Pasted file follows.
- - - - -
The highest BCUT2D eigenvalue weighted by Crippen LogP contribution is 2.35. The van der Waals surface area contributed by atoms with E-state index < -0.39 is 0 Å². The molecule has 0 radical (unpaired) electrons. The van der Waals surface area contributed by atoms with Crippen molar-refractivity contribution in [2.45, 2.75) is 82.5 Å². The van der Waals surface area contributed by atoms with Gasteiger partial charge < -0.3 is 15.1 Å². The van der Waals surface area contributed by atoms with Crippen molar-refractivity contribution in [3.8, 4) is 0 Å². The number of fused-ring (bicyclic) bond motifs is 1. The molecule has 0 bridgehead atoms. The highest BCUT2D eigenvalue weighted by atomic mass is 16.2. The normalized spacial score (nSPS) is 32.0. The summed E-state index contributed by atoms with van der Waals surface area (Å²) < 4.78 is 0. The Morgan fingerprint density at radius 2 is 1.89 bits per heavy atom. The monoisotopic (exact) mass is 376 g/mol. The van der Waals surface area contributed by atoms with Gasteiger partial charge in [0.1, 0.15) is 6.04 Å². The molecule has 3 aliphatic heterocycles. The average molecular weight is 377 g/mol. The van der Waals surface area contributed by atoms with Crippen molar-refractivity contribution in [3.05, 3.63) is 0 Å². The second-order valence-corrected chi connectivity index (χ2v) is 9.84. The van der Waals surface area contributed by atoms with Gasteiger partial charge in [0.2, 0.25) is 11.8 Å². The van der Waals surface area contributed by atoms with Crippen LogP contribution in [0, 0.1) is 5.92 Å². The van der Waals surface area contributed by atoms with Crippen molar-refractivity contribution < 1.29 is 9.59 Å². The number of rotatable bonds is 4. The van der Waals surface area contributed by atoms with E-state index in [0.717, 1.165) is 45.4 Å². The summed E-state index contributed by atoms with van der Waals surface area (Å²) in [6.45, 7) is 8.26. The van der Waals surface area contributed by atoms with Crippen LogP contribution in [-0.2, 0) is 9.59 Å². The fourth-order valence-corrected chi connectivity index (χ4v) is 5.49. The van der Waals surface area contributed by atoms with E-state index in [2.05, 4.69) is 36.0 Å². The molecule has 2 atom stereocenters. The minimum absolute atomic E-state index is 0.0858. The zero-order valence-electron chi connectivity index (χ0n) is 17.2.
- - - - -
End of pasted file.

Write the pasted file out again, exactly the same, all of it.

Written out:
The highest BCUT2D eigenvalue weighted by Crippen LogP contribution is 2.35. The van der Waals surface area contributed by atoms with E-state index < -0.39 is 0 Å². The molecule has 0 radical (unpaired) electrons. The van der Waals surface area contributed by atoms with Crippen molar-refractivity contribution in [2.45, 2.75) is 82.5 Å². The van der Waals surface area contributed by atoms with Gasteiger partial charge < -0.3 is 15.1 Å². The van der Waals surface area contributed by atoms with Crippen molar-refractivity contribution in [3.8, 4) is 0 Å². The number of fused-ring (bicyclic) bond motifs is 1. The molecule has 0 bridgehead atoms. The highest BCUT2D eigenvalue weighted by atomic mass is 16.2. The normalized spacial score (nSPS) is 32.0. The summed E-state index contributed by atoms with van der Waals surface area (Å²) < 4.78 is 0. The Morgan fingerprint density at radius 2 is 1.89 bits per heavy atom. The monoisotopic (exact) mass is 376 g/mol. The van der Waals surface area contributed by atoms with Gasteiger partial charge in [0.1, 0.15) is 6.04 Å². The molecule has 3 aliphatic heterocycles. The average molecular weight is 377 g/mol. The van der Waals surface area contributed by atoms with Crippen molar-refractivity contribution in [3.05, 3.63) is 0 Å². The second-order valence-corrected chi connectivity index (χ2v) is 9.84. The van der Waals surface area contributed by atoms with Gasteiger partial charge in [0.2, 0.25) is 11.8 Å². The van der Waals surface area contributed by atoms with Crippen LogP contribution in [0, 0.1) is 5.92 Å². The van der Waals surface area contributed by atoms with Crippen molar-refractivity contribution < 1.29 is 9.59 Å². The number of rotatable bonds is 4. The van der Waals surface area contributed by atoms with E-state index in [0.717, 1.165) is 45.4 Å². The summed E-state index contributed by atoms with van der Waals surface area (Å²) in [6.45, 7) is 8.26. The van der Waals surface area contributed by atoms with Crippen LogP contribution in [-0.2, 0) is 9.59 Å². The fourth-order valence-corrected chi connectivity index (χ4v) is 5.49. The van der Waals surface area contributed by atoms with E-state index in [2.05, 4.69) is 36.0 Å². The molecule has 2 atom stereocenters. The minimum absolute atomic E-state index is 0.0858. The zero-order valence-electron chi connectivity index (χ0n) is 17.2.